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From "Alexander Saint Croix" <saintx.opensou...@gmail.com>
Subject Pinaki's blog entry on persisting a generic fields using @Type annotations
Date Sun, 13 Jan 2008 02:04:51 GMT
Pinaki,

Before anything else, I'm very sorry about the typo in your name in my last
post.  :-(

I pulled down the source for OpenJPA and dug through looking for the
@interface Type, and found it.

The file org.apache.openjpa.persistence.Type in the defines the annotation
@interface that was seen in Pinaki's blog about generic persistence in
OpenJPA.  Specifically this part:

@Entity
> @DataStoreId
> public class Edge<T> implements Serializable {
>   @OneToOne
>   @Type(Entity.class)
>   private T source;
>
>   @OneToOne
>   @Type(Entity.class)
>   private T target;
>
>   @PersistentMap
>   private Map<String,String> attributes;
>

Although @Type is not a spec-compliant annotation, the ability to persist
generic field types is utterly irresistable, and I'm willing to make OpenJPA
the only persistence provider for my project in the short to medium term.

The reason is pretty simple.  I _originally_ implemented these classes to
use generics, then had to back out of those APIs when I sat down to try to
persist everything.  OpenJPA lets me actually write my code the way I
originally intended, and so, far from being a sort of lock-in nuisance, it's
very liberating.  (I'd still like to see generic field persistence in future
versions of the JPA spec!)

This is such a promising feature.  My app will benefit immensely from the
ability to persist generic fields, so I thank you. (Now I just need to get
the proof-of-concept persisting!)

Hope you have a pleasant weekend, sir.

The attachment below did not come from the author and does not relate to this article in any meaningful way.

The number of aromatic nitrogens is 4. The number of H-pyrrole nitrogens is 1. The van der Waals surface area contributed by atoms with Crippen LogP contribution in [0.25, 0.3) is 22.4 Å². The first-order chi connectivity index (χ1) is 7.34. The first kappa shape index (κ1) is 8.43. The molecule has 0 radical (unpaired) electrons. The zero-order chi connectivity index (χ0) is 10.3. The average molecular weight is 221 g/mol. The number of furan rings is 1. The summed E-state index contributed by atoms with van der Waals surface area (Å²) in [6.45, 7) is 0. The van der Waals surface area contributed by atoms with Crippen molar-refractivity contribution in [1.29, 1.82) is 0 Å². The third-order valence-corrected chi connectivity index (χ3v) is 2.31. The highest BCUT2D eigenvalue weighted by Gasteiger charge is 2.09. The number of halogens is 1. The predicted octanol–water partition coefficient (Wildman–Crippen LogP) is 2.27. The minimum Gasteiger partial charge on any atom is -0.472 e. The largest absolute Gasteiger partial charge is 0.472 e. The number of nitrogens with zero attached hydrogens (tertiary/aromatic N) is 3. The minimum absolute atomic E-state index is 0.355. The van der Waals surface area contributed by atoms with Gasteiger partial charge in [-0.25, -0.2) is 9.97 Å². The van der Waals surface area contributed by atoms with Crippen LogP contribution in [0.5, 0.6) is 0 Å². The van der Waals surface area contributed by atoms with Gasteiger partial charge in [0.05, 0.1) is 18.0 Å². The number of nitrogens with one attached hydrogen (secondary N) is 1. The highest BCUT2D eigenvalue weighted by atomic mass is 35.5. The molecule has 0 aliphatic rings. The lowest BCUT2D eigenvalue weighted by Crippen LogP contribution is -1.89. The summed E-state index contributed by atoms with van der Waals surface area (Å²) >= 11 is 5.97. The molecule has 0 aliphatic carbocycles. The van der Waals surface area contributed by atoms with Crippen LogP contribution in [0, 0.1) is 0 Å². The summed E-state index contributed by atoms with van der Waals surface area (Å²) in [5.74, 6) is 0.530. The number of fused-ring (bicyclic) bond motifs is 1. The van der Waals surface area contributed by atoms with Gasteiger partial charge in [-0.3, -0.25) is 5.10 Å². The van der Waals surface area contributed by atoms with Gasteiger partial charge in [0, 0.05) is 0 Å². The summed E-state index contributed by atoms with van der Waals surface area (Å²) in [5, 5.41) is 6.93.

Best regards,
--
Alexander R. Saint Croix












On Jan 12, 2008 6:07 PM, Alexander Saint Croix <saintx.opensource@gmail.com>
wrote:
> Panaki,
>
> I read your blog entry on persisting a generic graph and am very
interested in using something similar to this for some of my entities.
>
> The pattern I'm looking to do is something like the following:
>
>
> > @MappedSuperclass
> > public abstract class Foo implements Serializable {
> >     @Id
> >     private long id;
> >
> >     public long getId() { return id; }
> >     public void setId(long id) { this.id = id; }
> >
> >     public void doStuff() {
> >         // stuff.  very abstract, to be sure.
> >     }
> > }
> >
> > @Entity
> > public class ConcreteFoo extends Foo {
> >     public void doConcreteStuff() {
> >         // more concrete stuff
> >     }
> > }
> >
> > @Entity
> > public class OtherFoo extends Foo {
> >     public void doOtherStuff() {
> >         // more concrete stuff
> >     }
> > }
> >
> > @Entity
> > public class Funk<F extends Foo> {
> >     private F foo;
> >
> >     public F getFoo() { return foo; }
> >
> >     public void setFoo(F foo) { this.foo = foo; }
> > }
> >
>
> The idea would be to allow client code to create "new Funk<ConcreteFoo>()"
and work with the class in a simpler fashion.  (think Foo == Party,
ConcreteFoo == Person, OtherFoo == Organization and Funk ==
PartyRelationship for more of a sense what I'm going for here.)
>
> Does this make sense and is it possible?  In your blog entry you mention
the @Type annotation.  Can't find references to it anywhere so thought I'd
ask the expert.
>
> Cheers!
> --
> Alexander R. Saint Croix
>
>

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